The U.S. Justice Department even weighed in on this case.
In a statement of interest, the Justice Department said: "Prison officials also have an Eighth Amendment obligation to provide all prisoners with adequate medical care for serious medical conditions. ... This duty includes the treatment of gender dysphoria."
Not getting care can be 'catastrophic'
Diamond's lawsuit states that she was not given hormone treatment medication for weeks at a time. Additionally, the officials' "refusal to provide Ms. Diamond anything beyond sub-therapeutic hormone therapy is so wholly inadequate that it is tantamount to no treatment at all," according to the lawsuit.
She was also informed at intake that she would not be getting women's clothing.
"I was told that from the very beginning — 'That's never gonna happen,'" she said.
These are critical components of medical care for people who experience gender dysphoria, Randi Ettner, a psychologist who specializes in treating transgender individuals, told NPR. Ettner works with the World Professional Association for Transgender Health to help establish the organization's standards of care, which are used by institutions around the globe.
(Ettner was also retained by Diamond's attorneys for her 2020 lawsuit. Ettner provided an analysis of Diamond's treatment for gender dysphoria while in the care of the Georgia Department of Corrections.)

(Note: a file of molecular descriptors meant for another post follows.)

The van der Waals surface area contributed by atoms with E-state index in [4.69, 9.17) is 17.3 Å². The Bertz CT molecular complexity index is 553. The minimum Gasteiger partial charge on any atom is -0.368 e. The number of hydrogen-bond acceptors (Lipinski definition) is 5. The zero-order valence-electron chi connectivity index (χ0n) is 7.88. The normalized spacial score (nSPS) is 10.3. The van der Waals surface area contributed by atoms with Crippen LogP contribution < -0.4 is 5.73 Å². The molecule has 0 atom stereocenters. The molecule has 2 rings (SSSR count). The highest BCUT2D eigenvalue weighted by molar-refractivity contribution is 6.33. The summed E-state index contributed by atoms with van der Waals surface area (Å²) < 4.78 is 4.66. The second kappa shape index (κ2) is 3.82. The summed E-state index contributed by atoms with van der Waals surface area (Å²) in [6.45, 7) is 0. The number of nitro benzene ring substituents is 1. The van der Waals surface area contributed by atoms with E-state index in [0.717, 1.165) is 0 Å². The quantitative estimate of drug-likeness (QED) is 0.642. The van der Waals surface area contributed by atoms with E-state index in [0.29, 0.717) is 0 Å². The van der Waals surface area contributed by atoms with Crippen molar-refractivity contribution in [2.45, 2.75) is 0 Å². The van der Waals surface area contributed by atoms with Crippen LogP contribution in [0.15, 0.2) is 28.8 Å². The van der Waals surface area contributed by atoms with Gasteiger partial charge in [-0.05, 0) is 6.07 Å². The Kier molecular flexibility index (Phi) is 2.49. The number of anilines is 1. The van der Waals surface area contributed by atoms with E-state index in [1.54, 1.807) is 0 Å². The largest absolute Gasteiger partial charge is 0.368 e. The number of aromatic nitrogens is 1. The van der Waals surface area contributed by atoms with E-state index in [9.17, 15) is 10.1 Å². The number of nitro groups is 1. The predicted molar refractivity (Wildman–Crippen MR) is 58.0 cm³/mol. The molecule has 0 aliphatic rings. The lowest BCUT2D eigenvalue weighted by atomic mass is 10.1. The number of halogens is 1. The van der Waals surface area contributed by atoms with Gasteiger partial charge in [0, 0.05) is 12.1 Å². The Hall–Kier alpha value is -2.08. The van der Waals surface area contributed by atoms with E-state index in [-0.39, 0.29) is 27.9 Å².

As a result of the GDC's health care denials and the frustration she felt at not being heard, Diamond said that she experienced severe physical and mental anguish. She said it was "catastrophic" to go without hormone treatment on a regular basis.
Getting medication sporadically "plays on your mind and your mental health," she explained. "You're also dealing with the ramification of withdrawals: You're sick and you're vomiting, and you're not seeing the changes that you should be seeing."
She told NPR that the depth of loneliness and self-loathing "is just a reality when you get fed up and when you're hurting, and when you're sick and when no one is listening."
Diamond repeatedly tried to castrate herself while incarcerated. Her attorneys said in a court document that this was "a desperate form of self-treatment that has led to severe medical complications such as difficulty urinating."
Diamond said these attempts occurred during an incredibly low time for her, after a year back in custody. She explained to NPR where her mind was during one of those attempts: She said she thought at the time that this piece of her body "is why people hate me. Then why don't I just cut this off? Then what?"